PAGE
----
Director: Ben Affleck
Starring: Ben Affleck, Bryan Cranston, John Goodman, Alan Arkin, Clea DuVall
Some will argue that Argo downplays the story’s Canadian content, but that’s irrelevant when taking into account the fine filmmaking. Like any good thriller, Argo leaves you contorting your body in anticipation of what’s to come.
After Islamic militants storm the American embassy in Iran, six diplomats escape to the Canadian ambassador’s house and cannot leave for they are sure to be detected and persecuted. Tony Mendez, (Ben Affleck), of the CIA devises a plan with the help of Hollywood makeup artist John Chambers (John Goodman). The plan is simple—the six diplomats that need to be rescued will be passed off as part of a movie crew scouting locations for a new film, Argo. The fake film secures an acclaimed producer and receives the approval of Tony’s supervisor Jack O’Donnell (Bryan Cranston). The plan is set in motion and the tension begins.
The film starts off fast with the takeover of the embassy, thrusting the audience into the problem of the film. The main conflict of the film lingers as the narrative explains the plan and its resolution, but as everyone knows, good ideas in theory can be painfully hard to execute. Saving these six diplomats is no exception, and the film shoots forward in pacing, speeding up as the climax grows nearer. The speed of the film alone is enough to make anyone invested in the story and the fate of the diplomats.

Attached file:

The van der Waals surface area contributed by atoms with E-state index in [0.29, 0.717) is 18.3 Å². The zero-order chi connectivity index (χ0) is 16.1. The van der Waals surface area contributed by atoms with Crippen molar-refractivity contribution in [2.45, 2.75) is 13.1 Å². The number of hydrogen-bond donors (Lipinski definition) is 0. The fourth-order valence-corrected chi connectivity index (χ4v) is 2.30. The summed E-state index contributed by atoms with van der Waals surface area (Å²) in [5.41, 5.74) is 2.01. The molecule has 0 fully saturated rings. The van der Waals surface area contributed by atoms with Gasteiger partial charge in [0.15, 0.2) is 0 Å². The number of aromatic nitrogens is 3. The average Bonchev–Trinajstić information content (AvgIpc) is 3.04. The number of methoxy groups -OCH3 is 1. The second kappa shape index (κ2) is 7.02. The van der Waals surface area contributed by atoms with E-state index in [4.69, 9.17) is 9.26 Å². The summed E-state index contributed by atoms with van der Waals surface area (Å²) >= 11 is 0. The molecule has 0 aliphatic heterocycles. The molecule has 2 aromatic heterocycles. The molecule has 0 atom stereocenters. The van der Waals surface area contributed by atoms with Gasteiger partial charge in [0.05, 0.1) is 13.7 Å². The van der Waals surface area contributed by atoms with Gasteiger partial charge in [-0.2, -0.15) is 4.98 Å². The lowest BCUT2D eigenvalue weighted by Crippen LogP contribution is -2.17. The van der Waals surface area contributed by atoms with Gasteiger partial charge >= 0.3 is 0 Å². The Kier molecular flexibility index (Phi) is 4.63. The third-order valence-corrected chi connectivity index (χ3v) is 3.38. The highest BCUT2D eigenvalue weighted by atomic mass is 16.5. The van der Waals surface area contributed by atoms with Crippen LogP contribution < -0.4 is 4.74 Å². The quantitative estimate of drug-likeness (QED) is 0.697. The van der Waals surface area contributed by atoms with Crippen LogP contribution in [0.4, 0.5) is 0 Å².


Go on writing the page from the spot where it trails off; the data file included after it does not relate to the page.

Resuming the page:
The story is also engaging, with plenty of suspense and enough humor sprinkled throughout to keep some scenes light. A subplot involving Tony’s crumbling family life, however, feels slightly out of place in the film, but due to the quality of the main story that is forgivable.
Affleck’s directorial efforts are successful as well. He creates an environment in Iran that works perfectly with bleak shots—a limp body hanging from a crane or a car that has been burning far too long. He also skillfully blends in stock footage of the time with the more modern footage of this decade.
The lead actors in Argo deliver great performances, including Cranston, whose fury in the film’s climax makes you buckle in your seat, or Goodman who emanates inherent warmth. The true stars of the film, however, are the six hostages who provide a kind of realism their natural, sincere reactions in the face of danger make the film authentic.
Argo is one of those films that grabs you at the beginning and never lets go. Tightly directed by Affleck, and superbly-acted throughout, this film will surely be recognized this award season.